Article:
This book "asserts that the origin and spread of languages must be examined primarily through the time-tested techniques of linguistic analysis, rather than those of evolutionary biology" and "defends traditional practices in historical linguistics while remaining open to new techniques, including computational methods" and "will appeal to readers interested in world history and world geography."
Review of Linguistic Universals and Language Variation
EDITOR: Peter Siemund TITLE: Linguistic universals and language variation SERIES TITLE: Trends in Linguistics. Studies and Monographs [TiLSM] 231 PUBLISHER: De Gruyter Mouton YEAR: 2011
Anish Koshy, Department of Linguistics & Phonetics, The English & Foreign Languages University, Hyderabad, India.
INTRODUCTION The present volume consists of 13 contributions from 21 scholars plus an introduction, organized in 4 major sections, namely, ‘Varieties and cross-linguistic variation’ (4 papers), ‘Contact-induced variation’ (2 papers), ‘Methodological issues of variation research’ (3 papers), and, ‘Variation and linguistic theory’ (4 papers).
SUMMARY The editor’s introductory note provides a sketch of the volume’s structure and notes that most of the research projects reported here study both the limits and origins of variation. They also address methodological issues apart from taking up questions on reliability of data while making universalist claims from variation studies. Several of the papers originate from a workshop on Linguistic Universals and Language Variation (UniVar), held at the University of Hamburg’s Research Centre on Multilingualism, July 2007.
Diessel and Hetterle argue that causal adverbial clauses, unlike temporal and conditional clauses, are closer to coordinated structures as they are only loosely connected to their main clauses. Adverbial clauses are seen to (a) use the same verb forms and arguments like ordinary main clauses; (b) be placed after the semantically associated clause, and (c) be commonly expressed by a separated intonation unit in conversation. These three patterns are said to be motivated by “their communicative function in speaker-hearer interactions”, where “causal clauses are commonly used to support a problematic statement” (24), that is, to support interactional disagreement or misunderstanding. The three major patterns are determined statistically. Semantic and pragmatic features are analyzed through analysis of conversational discourse.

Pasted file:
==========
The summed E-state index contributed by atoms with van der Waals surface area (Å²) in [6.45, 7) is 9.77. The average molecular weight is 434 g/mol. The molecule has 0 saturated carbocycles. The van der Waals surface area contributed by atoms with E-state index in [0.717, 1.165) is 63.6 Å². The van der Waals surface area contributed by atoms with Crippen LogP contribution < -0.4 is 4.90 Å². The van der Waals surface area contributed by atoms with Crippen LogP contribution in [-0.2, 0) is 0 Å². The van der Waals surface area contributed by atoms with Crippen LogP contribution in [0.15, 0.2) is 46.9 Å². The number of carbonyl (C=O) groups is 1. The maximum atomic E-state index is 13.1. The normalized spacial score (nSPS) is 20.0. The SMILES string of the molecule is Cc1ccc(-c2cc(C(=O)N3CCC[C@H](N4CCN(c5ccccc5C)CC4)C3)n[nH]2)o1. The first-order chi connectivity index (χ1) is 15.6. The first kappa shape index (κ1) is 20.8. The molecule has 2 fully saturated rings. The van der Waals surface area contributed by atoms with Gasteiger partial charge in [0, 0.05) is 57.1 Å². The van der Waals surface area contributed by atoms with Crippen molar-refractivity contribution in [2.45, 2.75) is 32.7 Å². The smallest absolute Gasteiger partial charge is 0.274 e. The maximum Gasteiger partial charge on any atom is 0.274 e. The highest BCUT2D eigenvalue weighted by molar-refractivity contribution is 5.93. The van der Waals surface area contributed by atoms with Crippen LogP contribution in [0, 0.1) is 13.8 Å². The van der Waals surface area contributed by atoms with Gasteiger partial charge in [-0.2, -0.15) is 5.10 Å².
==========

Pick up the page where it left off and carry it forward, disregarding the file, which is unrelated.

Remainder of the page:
Loporcaro investigates two Euroversals, often considered independent of each other, namely, the alternation between ‘be’ and ‘have’ in perfective constructions, and the pattern of accusative alignment . It is argued that the crucial choice between ‘be’ and ‘have’ is often dictated by the system of alignment that a language makes use of, and hence, claims of an overall pattern of accusative alignment for European languages cannot be maintained. Auxiliaries become relevant to the system of alignment when seen as part of the cross-referencing system of subjects/objects on verbs. It is observed that perfect auxiliaries are not accusatively oriented and are rather part of an active/inactive alignment.
Exploring parametric variation in languages with regard to allowing or disallowing determiner-possessive combinations in possessive Noun Phrases (NPs), Kupisch and Rinke investigate the diachronic development of possessive NPs in modern Italian and Portuguese and argue that modern varieties are of the AG-type even though 13th century varieties also exhibited bare possessives. The parametric difference between AG (Adjective-Genitive) and DG (Determiner-Genitive) languages is whether the possessive/genitive is treated as an adjective or as a determiner, the former allowing articles in such phrases, and the latter ruling them out. Statistical analysis of a corpus of Italian and Portuguese possessive Determiner Phrases (DP) from texts from the 13-19th centuries shows a gradual process of the possessive NPs becoming strictly AG type in the modern variants. A structural change leading to the grammaticalization of the demonstrative and its subsequent reanalysis as a definite article is considered a more crucial determining factor in a language being AG or DG, than the categorical status of the possessive itself. That the final shape of variation could be guided by structural changes in other related domains is thus interestingly brought out.